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Residential market needs more good news.

The good news is that, at long last, New York's residential market has picked up. Investors are aggressively buying occupied apartments, while end users are purchasing vacant apartments with an urgency not seen for years. There are both a pent-up demand and a belief -- which happens to be accurate--that the market has bottomed out.

Proof? As I write this in early June, Three Lincoln Center on the West Side has recorded 45 sales in just 10 weeks, while The Oxford on the East Side has described, a number of properties simsold 23 apartments since January. Nor are sales limited to such ultra-luxurious buildings; we've sold 121 residences at The Pinnacle in Queens since last June-and at prices higher than were obtained at the two previous auctions there.

From the point of view of developers, the good news is even better than this. Because supply is low, there is little inventory in the pipeline, and banks are not financing new construction. At most, perhaps 1,000 units will come on stream in New York in the next couple of years.

Well, then, what is the bad news? Despite the positive developments I've ply are not selling as well as they should. And since today's marketplace is not the main problem, the question remains: why aren't these buildings selling?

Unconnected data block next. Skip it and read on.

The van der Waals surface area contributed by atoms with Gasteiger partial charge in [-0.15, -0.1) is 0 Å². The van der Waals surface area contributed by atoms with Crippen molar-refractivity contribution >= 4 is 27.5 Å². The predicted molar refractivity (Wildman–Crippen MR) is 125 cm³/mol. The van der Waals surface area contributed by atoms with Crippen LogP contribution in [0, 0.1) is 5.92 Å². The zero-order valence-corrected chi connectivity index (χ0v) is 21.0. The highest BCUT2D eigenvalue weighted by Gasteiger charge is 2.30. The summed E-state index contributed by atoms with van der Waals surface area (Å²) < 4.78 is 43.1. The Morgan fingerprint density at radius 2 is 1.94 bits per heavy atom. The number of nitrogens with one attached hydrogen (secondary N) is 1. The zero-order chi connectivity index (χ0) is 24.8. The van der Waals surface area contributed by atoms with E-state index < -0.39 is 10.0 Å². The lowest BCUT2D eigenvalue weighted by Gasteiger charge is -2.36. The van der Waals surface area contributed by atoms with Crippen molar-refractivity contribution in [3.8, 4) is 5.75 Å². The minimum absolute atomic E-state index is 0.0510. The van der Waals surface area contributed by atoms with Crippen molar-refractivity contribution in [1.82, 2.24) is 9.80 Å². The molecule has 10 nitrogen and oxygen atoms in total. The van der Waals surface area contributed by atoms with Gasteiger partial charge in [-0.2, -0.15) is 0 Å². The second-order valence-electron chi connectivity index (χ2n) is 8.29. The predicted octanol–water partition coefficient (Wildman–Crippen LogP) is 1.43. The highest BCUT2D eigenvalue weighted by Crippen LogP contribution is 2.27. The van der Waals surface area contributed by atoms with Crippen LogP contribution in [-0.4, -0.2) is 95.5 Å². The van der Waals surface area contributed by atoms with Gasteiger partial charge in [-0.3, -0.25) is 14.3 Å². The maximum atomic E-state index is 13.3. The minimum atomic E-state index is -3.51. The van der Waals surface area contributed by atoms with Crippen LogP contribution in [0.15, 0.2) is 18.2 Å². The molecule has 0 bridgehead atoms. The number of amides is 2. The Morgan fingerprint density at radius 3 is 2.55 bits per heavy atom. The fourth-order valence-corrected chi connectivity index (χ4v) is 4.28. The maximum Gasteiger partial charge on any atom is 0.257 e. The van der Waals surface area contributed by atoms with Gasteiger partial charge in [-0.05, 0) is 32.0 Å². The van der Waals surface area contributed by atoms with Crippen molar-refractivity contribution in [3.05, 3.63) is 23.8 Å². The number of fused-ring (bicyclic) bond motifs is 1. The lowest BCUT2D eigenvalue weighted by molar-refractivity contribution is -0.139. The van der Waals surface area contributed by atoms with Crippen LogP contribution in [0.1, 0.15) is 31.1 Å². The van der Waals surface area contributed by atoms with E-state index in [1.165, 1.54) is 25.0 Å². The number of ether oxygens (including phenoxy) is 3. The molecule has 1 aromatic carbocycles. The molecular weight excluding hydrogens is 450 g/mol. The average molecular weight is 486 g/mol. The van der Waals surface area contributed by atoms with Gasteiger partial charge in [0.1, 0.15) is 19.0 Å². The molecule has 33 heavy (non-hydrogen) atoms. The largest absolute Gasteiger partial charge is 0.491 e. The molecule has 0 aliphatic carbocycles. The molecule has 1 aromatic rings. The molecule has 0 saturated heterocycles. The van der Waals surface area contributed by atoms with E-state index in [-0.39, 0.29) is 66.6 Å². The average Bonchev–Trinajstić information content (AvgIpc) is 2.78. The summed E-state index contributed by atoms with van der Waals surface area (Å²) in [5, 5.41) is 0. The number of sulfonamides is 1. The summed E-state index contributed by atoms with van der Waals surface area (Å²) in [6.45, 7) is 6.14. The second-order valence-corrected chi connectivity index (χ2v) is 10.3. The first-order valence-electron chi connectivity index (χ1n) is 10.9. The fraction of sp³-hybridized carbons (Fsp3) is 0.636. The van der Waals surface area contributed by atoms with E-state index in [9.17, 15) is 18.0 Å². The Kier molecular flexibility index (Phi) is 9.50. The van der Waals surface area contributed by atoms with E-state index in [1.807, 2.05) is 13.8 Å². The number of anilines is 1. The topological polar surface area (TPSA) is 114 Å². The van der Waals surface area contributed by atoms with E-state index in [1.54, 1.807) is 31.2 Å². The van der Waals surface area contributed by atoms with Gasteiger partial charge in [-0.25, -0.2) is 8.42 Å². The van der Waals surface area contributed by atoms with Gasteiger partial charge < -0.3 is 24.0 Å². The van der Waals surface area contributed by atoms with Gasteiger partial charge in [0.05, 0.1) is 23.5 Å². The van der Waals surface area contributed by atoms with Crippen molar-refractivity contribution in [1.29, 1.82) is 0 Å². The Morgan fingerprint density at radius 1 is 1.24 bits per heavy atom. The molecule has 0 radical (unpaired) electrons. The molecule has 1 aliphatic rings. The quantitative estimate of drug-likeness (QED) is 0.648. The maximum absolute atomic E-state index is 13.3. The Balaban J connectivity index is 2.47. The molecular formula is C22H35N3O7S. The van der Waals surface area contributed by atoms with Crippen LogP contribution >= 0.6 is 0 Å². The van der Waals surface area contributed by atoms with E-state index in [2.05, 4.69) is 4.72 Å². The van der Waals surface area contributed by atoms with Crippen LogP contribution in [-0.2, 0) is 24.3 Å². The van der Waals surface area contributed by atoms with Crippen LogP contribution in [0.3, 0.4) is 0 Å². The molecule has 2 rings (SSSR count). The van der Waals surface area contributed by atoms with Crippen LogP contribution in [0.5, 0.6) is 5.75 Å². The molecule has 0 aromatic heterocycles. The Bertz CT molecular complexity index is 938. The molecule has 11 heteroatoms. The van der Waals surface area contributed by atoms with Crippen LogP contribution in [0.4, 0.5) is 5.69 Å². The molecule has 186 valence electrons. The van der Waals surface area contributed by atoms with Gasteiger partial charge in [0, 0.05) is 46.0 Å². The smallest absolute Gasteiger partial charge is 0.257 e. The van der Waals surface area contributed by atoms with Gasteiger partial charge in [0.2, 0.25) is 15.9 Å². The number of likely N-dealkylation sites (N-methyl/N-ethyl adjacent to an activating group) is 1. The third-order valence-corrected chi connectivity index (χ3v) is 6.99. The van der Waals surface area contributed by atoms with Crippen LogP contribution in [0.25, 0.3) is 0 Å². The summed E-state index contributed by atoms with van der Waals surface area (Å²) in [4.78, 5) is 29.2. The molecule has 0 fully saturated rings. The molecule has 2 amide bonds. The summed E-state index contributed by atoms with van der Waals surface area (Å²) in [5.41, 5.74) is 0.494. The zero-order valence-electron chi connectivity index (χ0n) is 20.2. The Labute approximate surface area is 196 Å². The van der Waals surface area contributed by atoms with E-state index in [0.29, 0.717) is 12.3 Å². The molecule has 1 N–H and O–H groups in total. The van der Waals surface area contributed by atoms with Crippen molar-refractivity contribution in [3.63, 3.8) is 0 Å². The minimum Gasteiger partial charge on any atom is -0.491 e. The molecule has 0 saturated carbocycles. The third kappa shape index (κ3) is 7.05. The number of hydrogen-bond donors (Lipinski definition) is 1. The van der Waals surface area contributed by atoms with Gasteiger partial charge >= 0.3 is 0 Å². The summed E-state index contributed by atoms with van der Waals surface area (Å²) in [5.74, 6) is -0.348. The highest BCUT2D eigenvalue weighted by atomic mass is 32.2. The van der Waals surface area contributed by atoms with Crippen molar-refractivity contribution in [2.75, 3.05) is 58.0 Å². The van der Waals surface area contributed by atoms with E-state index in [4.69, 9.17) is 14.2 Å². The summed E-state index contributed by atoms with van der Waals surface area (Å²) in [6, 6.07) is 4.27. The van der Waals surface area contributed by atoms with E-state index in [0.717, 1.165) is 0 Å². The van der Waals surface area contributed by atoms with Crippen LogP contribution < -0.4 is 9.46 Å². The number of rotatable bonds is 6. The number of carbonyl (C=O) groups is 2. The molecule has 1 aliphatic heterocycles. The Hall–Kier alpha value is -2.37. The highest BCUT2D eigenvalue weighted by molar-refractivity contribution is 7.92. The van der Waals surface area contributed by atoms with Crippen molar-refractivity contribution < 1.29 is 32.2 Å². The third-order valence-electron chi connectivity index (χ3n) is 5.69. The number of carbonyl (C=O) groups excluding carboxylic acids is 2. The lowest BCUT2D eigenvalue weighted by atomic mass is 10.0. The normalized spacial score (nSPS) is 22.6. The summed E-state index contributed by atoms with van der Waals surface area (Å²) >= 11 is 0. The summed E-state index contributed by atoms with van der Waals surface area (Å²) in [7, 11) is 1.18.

There are several answers:

1) Presentations to the end-user are too pared down. It's understandable that, with the close of the 80's boom, glitz became unfashionable. However, in any market, you must still find a way to excite a prospective buyer.

2) Salespeople feel unmotivated. Beaten down by events of the last couple of years, too many salespeople fail to present product properly or follow up as they should. In all too many cases, they have simply given up. Thus, you must stimulate your staff and, in some cases, teach them skills afresh.

3) Few salespeople are advising prospective buyers about the strength of the market. For example, rents are much firmer today. It's true that they don't appear appreciably higher yet. But landlords are providing fewer concessions (such as an extra month's free rent or larger commissions), and the next step will be higher rents. And when rents approach the cost of carrying a new purchase, people buy rather than rent. Salespeople must point out all of this to potential buyers, however, and they haven't been doing so.

4) Yesterday's product is often not appropriate today. During the boom years, location may have been enough. Today, however, consumers insist on quality in the home as well. In their search for better bathrooms, kitchens and windows, buyers are no longer willing to pay for location, rip up their new apartment and install their own finishes. In other words, you can touch the right "buy" button by installing the fine finishing touches in advance.

That's the "buy word" for recovery in the residential market.
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Title Annotation:Mid-Year Review & Forecast, Section IV; evaluation of New York, New York residential real estate market
Author:Albert, Adrienne
Publication:Real Estate Weekly
Article Type:Column
Date:Jun 23, 1993
Words:480
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